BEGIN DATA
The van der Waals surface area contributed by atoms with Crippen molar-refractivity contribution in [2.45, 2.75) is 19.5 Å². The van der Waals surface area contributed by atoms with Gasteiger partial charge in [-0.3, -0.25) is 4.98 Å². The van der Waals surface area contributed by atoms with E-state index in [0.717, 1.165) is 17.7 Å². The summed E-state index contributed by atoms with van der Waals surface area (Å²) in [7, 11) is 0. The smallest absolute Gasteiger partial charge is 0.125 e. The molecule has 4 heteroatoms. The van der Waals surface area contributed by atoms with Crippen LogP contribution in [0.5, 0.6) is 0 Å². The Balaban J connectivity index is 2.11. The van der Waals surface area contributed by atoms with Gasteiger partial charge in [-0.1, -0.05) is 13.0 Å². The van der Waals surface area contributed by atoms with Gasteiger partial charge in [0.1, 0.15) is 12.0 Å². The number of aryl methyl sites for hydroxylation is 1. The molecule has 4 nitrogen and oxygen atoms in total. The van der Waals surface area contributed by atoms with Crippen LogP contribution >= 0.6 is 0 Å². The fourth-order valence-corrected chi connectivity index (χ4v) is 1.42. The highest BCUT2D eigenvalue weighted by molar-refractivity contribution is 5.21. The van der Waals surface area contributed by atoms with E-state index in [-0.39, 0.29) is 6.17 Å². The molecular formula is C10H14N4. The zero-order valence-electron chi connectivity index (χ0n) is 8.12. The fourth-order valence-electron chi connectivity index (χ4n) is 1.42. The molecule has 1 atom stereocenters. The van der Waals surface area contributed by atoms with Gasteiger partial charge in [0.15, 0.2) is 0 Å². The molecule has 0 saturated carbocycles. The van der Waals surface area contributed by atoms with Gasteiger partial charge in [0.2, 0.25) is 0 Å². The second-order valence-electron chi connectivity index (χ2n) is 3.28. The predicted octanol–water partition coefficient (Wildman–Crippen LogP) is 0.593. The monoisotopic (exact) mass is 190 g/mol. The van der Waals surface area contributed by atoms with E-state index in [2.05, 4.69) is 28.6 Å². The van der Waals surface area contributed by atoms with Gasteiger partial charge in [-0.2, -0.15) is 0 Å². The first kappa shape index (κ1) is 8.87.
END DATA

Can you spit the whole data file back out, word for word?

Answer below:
The van der Waals surface area contributed by atoms with Crippen molar-refractivity contribution in [2.45, 2.75) is 19.5 Å². The van der Waals surface area contributed by atoms with Gasteiger partial charge in [-0.3, -0.25) is 4.98 Å². The van der Waals surface area contributed by atoms with E-state index in [0.717, 1.165) is 17.7 Å². The summed E-state index contributed by atoms with van der Waals surface area (Å²) in [7, 11) is 0. The smallest absolute Gasteiger partial charge is 0.125 e. The molecule has 4 heteroatoms. The van der Waals surface area contributed by atoms with Crippen LogP contribution in [0.5, 0.6) is 0 Å². The Balaban J connectivity index is 2.11. The van der Waals surface area contributed by atoms with Gasteiger partial charge in [-0.1, -0.05) is 13.0 Å². The van der Waals surface area contributed by atoms with Gasteiger partial charge in [0.1, 0.15) is 12.0 Å². The number of aryl methyl sites for hydroxylation is 1. The molecule has 4 nitrogen and oxygen atoms in total. The van der Waals surface area contributed by atoms with Crippen LogP contribution >= 0.6 is 0 Å². The fourth-order valence-corrected chi connectivity index (χ4v) is 1.42. The highest BCUT2D eigenvalue weighted by molar-refractivity contribution is 5.21. The van der Waals surface area contributed by atoms with E-state index in [-0.39, 0.29) is 6.17 Å². The molecular formula is C10H14N4. The zero-order valence-electron chi connectivity index (χ0n) is 8.12. The fourth-order valence-electron chi connectivity index (χ4n) is 1.42. The molecule has 1 atom stereocenters. The van der Waals surface area contributed by atoms with Gasteiger partial charge in [0.15, 0.2) is 0 Å². The molecule has 0 saturated carbocycles. The van der Waals surface area contributed by atoms with Gasteiger partial charge in [0.2, 0.25) is 0 Å². The second-order valence-electron chi connectivity index (χ2n) is 3.28. The predicted octanol–water partition coefficient (Wildman–Crippen LogP) is 0.593. The monoisotopic (exact) mass is 190 g/mol. The van der Waals surface area contributed by atoms with E-state index in [2.05, 4.69) is 28.6 Å². The van der Waals surface area contributed by atoms with Gasteiger partial charge in [-0.2, -0.15) is 0 Å². The first kappa shape index (κ1) is 8.87.